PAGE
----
Now, we’re no longer just telling our stories. We have proof behind us that can show this. We finally have the validation as families that this isn’t just happening to me and my family but to many other people. 

You always hear about the big three, belts, booze, and speed. But if you ask any driver what the biggest threat on the road is, they say distracted driving. You ask law enforcement what is causing the most crashes and most will say distracted driving.

Without telematics, we don’t have the data to back that up, so states don’t get funding committed to these efforts.  We have a problem passing laws because they say, “Oh well, only nine people died last year in this state.” Well, first of all, “only nine” is still horrible. And two, we know that number is so vastly underestimated. 

They say 3,000-4,000 people are killed each year by distracted drivers in this entire country. We all know this is so underreported. We all know it’s much higher than that.

I have been the biggest telematics cheerleader ever since I first heard about it. It’s the missing piece that can help fix this problem. People have told us, “Well, we can’t prove it and we don’t know if they were on the phone or not.” Telematics data can actually measure that now. That’s been able to help us overcome the nonsense of “It’s not that big of a problem” or “Only so many people are affected.”

CMT: What are some of the biggest challenges you notice when trying to reduce distracted driving? 

Jennifer: Understanding the power of words is crucial. The language we use in legislation can shape people’s understanding of the issue. I’ve seen how literally people take “texting and driving” laws while social media use while driving is still legal.

Many of these laws are written so it’s only illegal for you to text and drive or email and drive but scrolling on social media or chatting over FaceTime is perfectly legal. We need to change that. If we can break that behavior of knowing we cannot hold the phone to do anything, that can start a change in our culture.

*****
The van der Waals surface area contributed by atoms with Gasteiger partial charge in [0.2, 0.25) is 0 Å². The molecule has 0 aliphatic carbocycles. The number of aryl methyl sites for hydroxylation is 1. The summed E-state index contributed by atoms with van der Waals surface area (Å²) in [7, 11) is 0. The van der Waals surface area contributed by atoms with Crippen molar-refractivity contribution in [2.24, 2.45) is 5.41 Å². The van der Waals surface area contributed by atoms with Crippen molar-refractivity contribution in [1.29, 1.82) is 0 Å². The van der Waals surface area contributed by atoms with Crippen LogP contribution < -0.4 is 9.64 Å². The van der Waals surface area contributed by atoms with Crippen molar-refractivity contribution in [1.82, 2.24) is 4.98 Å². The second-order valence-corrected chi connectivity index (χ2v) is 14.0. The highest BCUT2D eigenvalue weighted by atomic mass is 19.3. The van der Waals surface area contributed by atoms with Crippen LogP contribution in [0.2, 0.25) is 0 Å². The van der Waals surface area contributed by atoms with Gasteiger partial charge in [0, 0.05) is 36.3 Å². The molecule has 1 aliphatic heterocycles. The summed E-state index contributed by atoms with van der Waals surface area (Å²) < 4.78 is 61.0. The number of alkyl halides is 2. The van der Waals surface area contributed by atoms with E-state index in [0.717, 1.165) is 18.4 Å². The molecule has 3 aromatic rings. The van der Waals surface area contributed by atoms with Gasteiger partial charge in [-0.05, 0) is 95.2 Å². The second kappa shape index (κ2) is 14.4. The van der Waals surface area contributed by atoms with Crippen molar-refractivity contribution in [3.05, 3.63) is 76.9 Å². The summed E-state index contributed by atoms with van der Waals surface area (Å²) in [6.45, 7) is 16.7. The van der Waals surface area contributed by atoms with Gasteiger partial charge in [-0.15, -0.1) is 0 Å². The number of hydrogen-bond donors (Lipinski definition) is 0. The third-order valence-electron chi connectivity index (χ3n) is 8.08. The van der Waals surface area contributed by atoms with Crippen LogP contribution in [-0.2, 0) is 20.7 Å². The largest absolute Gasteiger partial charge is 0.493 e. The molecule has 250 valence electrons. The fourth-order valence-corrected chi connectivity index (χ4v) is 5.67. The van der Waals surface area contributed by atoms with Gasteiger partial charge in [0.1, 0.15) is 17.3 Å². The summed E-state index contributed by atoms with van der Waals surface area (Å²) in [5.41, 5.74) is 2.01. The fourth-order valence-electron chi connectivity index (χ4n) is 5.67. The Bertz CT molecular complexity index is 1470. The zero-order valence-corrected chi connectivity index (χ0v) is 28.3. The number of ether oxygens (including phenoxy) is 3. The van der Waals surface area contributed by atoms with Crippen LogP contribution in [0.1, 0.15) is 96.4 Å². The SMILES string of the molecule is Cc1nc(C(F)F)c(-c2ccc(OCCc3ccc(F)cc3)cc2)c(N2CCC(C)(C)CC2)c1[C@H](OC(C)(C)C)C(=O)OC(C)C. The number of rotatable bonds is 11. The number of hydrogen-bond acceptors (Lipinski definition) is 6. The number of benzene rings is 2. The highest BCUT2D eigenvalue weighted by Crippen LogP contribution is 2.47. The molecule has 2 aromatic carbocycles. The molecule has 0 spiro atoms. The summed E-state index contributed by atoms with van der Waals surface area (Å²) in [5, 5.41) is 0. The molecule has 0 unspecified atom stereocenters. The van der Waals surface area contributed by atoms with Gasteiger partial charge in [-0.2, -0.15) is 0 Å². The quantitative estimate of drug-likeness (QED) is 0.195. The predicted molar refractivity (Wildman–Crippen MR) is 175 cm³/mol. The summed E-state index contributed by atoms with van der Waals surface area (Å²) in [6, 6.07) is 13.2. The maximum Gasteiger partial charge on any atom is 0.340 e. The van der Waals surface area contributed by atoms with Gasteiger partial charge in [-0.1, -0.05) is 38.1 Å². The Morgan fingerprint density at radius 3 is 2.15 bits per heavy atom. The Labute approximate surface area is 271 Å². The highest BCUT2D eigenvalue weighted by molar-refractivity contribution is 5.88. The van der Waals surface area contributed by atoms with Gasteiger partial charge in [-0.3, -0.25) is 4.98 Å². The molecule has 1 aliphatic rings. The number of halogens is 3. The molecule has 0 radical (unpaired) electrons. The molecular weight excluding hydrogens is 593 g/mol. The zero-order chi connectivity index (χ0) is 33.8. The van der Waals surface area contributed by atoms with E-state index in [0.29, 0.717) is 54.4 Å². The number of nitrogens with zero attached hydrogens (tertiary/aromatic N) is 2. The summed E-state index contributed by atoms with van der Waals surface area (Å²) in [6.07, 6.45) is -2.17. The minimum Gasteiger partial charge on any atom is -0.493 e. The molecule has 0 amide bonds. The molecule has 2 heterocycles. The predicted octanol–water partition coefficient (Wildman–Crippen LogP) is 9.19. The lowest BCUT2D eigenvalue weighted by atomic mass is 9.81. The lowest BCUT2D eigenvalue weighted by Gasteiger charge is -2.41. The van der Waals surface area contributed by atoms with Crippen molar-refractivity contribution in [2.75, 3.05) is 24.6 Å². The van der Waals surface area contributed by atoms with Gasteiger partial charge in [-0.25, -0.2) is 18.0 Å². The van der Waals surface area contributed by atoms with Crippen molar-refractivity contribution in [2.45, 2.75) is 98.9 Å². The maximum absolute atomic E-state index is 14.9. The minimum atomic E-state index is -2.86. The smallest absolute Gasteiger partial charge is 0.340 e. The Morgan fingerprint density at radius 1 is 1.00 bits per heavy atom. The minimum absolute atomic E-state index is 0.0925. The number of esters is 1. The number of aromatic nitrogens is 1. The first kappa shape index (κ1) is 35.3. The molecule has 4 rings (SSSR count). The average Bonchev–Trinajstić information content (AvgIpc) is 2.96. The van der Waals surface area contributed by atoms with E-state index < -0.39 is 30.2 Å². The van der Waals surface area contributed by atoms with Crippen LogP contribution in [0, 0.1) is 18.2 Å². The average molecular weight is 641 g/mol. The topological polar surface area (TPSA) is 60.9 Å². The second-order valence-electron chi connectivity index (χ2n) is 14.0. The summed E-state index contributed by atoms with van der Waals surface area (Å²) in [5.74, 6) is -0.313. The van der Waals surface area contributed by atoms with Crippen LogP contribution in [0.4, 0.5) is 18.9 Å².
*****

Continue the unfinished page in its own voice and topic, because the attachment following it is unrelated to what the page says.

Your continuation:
There are also the challenges of reaching new audiences and the importance of making distracted driving “not cool” like society did with drunk driving. We always reach that one group in the road safety community, but we’ve got to get beyond that. We’ve got to make everyone think it’s not cool, just like society did with drunk driving.

We’re not quite there yet with distracted driving. Parents are driving distracted and it’s setting an example for their children. We’re not thinking about the examples we’re making to the younger generation. We all have to do better and be more conscious of that. 

Drunk driving was not every single person, every single minute of every single day. Now, you drive around at five o’clock in the morning and people are on their phones. It’s the scale of the problem. My goal is to see distracted driving become a national priority.

CMT: What are the next steps for Stop Distractions? 

Jennifer: My ultimate goal is to put my organization out of business. That means that distracted driving crashes will have stopped happening, risky driving behavior will have ended, and technological and infrastructure solutions will be in place, so we don’t have to work on this issue anymore.

We have the tools at our disposal to stop these crashes from happening. Insurers, telematics, and driving technologies can end distracted driving. 

The families who have been impacted, I say they are the greatest people you wish you never met. They are admirable for their strength and we are all working together to get these laws passed. I am looking forward to the day when we get one of these laws passed — it takes everyone working together. All those pieces coming together would be the best gift ever.

Left: Brooke Kelley, APCIA, State Representative John Carson, sponsor of the Hands-Free Georgia Law, with Jennifer Smith at the Georgia State Capitol. Right: Families in Ohio at the state capitol there to testify and meet with state legislators for the Hands-Free Ohio bill.